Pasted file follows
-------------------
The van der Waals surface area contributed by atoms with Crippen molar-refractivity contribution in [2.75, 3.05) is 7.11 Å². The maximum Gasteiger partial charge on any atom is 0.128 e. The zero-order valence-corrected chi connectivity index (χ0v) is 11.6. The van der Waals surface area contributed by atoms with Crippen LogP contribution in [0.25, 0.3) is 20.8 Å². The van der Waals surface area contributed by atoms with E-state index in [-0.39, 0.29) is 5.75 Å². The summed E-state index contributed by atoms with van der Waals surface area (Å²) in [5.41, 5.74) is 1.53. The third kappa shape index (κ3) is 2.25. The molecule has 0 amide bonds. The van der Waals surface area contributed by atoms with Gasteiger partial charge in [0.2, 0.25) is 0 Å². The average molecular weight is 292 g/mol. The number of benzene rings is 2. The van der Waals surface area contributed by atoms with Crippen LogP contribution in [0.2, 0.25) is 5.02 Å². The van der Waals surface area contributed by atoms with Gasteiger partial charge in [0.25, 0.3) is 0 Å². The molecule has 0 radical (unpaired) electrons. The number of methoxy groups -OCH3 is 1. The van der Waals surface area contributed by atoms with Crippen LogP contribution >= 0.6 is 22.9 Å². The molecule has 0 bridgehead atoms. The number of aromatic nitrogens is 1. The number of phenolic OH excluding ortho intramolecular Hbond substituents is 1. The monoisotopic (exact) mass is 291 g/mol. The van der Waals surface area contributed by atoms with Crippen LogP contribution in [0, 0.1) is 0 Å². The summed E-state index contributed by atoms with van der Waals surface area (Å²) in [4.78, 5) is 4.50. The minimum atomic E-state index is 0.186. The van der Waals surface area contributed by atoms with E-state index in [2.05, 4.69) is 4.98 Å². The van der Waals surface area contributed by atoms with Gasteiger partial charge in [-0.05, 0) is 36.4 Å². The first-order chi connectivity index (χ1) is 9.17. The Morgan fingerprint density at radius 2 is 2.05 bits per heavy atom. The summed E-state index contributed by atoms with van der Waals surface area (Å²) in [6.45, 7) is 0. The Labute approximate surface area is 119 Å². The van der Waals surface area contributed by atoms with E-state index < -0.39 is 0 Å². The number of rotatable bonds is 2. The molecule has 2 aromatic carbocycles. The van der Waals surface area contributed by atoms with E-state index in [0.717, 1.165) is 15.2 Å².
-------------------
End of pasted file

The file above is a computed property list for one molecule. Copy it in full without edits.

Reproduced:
The van der Waals surface area contributed by atoms with Crippen molar-refractivity contribution in [2.75, 3.05) is 7.11 Å². The maximum Gasteiger partial charge on any atom is 0.128 e. The zero-order valence-corrected chi connectivity index (χ0v) is 11.6. The van der Waals surface area contributed by atoms with Crippen LogP contribution in [0.25, 0.3) is 20.8 Å². The van der Waals surface area contributed by atoms with E-state index in [-0.39, 0.29) is 5.75 Å². The summed E-state index contributed by atoms with van der Waals surface area (Å²) in [5.41, 5.74) is 1.53. The third kappa shape index (κ3) is 2.25. The molecule has 0 amide bonds. The van der Waals surface area contributed by atoms with Gasteiger partial charge in [0.2, 0.25) is 0 Å². The average molecular weight is 292 g/mol. The number of benzene rings is 2. The van der Waals surface area contributed by atoms with Crippen LogP contribution in [0.2, 0.25) is 5.02 Å². The van der Waals surface area contributed by atoms with Gasteiger partial charge in [0.25, 0.3) is 0 Å². The molecule has 0 radical (unpaired) electrons. The number of methoxy groups -OCH3 is 1. The van der Waals surface area contributed by atoms with Crippen LogP contribution >= 0.6 is 22.9 Å². The molecule has 0 bridgehead atoms. The number of aromatic nitrogens is 1. The number of phenolic OH excluding ortho intramolecular Hbond substituents is 1. The monoisotopic (exact) mass is 291 g/mol. The van der Waals surface area contributed by atoms with Crippen LogP contribution in [0, 0.1) is 0 Å². The summed E-state index contributed by atoms with van der Waals surface area (Å²) in [4.78, 5) is 4.50. The minimum atomic E-state index is 0.186. The van der Waals surface area contributed by atoms with E-state index in [2.05, 4.69) is 4.98 Å². The van der Waals surface area contributed by atoms with Gasteiger partial charge in [-0.05, 0) is 36.4 Å². The first-order chi connectivity index (χ1) is 9.17. The Morgan fingerprint density at radius 2 is 2.05 bits per heavy atom. The summed E-state index contributed by atoms with van der Waals surface area (Å²) in [6.45, 7) is 0. The Labute approximate surface area is 119 Å². The van der Waals surface area contributed by atoms with E-state index < -0.39 is 0 Å². The number of rotatable bonds is 2. The molecule has 2 aromatic carbocycles. The van der Waals surface area contributed by atoms with E-state index in [0.717, 1.165) is 15.2 Å².